We very seldom view accumulating stuff as a barrier to serving others. Common sense would seem to say that if you possess more stuff then you have more with which to serve others. Jesus appeared to see this from a different perspective. In Luke 12 Jesus tells a parable of a rich man whose land is especially productive and has much more than he needs. The rich man comes to a simple conclusion of what to do with this incredible blessing:
I will do this: I will tear down my barns and build larger ones, and there I will store all my grain and my goods. And I will say to my soul, Soul, you have ample goods laid up for many years; relax, eat, drink, be merry.
Jesus proceeds to tell His disciples (which hopefully includes you and me) that our lives should follow a radically different path rooted in living out His kingdom in the here and now. Here’s Jesus’ radical conclusion of how that should look:
Sell your possessions, and give to the needy. Provide yourselves with moneybags that do not grow old, with a treasure in the heavens that does not fail, where no thief approaches and no moth destroys. For where your treasure is, there will your heart be also.
I don’t want to get too preachy here, but as followers of Jesus a big part of our mission (our reason for existing on this earth) is to be a glimpse of Jesus’ coming kingdom. Think of our life’s misson as being an appetizer for the amazing banquet that is to come (check out this parable too). Jesus seems to repeatedly say that our desire to hold on to the stuff of this world creates a big barrier to us living out this mission…
Here’s a few thoughts on why:
The more stuff we have, the more we want more stuff. Consumerism is addictive. Our natural tendency is to pursue the bigger, nicer, better, fancier ____________.
The more stuff we have, the more we want to hold on to our stuff. Somehow our stuff easily becomes the source of our security and satisfaction. Our hearts have the capacity to turn almost anything into an idol.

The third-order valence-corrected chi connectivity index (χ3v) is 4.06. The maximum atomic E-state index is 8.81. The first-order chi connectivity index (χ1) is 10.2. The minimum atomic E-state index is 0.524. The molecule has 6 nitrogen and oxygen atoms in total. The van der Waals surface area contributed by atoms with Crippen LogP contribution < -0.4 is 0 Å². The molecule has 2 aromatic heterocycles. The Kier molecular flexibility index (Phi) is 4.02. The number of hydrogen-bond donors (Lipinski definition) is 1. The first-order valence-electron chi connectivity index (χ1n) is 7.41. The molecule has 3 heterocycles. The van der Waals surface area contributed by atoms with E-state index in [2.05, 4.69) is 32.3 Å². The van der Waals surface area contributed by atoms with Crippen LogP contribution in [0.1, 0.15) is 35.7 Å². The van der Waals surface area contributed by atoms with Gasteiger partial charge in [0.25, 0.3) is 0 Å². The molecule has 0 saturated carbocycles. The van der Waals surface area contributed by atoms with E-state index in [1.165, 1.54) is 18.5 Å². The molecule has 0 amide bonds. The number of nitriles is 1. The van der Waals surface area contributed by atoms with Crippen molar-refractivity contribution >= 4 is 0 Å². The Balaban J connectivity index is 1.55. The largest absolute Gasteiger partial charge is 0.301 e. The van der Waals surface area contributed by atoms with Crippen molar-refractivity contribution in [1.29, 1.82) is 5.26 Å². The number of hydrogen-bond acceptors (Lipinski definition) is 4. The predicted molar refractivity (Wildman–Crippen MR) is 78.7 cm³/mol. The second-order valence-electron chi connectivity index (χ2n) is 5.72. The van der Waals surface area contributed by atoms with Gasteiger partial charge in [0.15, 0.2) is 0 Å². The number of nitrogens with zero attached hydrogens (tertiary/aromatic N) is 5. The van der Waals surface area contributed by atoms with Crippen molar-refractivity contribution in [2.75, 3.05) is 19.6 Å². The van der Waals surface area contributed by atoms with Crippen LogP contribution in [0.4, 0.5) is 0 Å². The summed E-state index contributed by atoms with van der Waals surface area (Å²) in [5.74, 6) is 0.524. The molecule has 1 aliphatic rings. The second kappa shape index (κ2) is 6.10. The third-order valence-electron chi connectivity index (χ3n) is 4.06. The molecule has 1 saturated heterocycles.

The more stuff we have, the more our stuff becomes the desire of our hearts. We often think that wherever our heart is that our treasure (money & resources) will follow. Jesus says it’s the other way around.
The more stuff we have, the more of our time and energy it requires. Just check out our calendars. A lot of time is spent keeping up our nice stuff rather than sacrificially serving others.
The more stuff we have, the more it insulates us from the needs of others. Everyone (both wealthy and poor) has needs, but all too often pursuing bigger better stuff removes us from intersecting with those in need. Does God choose to bless some with larger houses, nicer cars, and more resources? Certainly. Does God lead some Jesus-followers to reach out to the wealthy with the good news of Jesus? Of course…
BUT here’s the big bottom line: If God blesses us with a lot of stuff , it’s so we can be a blessing to others and become a glimpse of His kingdom in the midst of a messed up world.
Although this 2002 Barna study is several years old and focused on tithing, I still find it interesting and somewhat relevant:
In general, the more money a person makes the less likely he/she is to tithe. While 8% of those making $20,000 or less gave at least 10% of their income to churches, that proportion dropped to 5% among those in the $20,000-$29,999 and $30,000-$39,999 categories; to 4% among those in the $40,000-$59,999 range, down to 2% for those in the $60,000-$74,999 niche; and to 1% for those making $75,000-$99,999. The level jumped a bit for those making $100,000 or more, as 5% of the most affluent group tithed in 1999.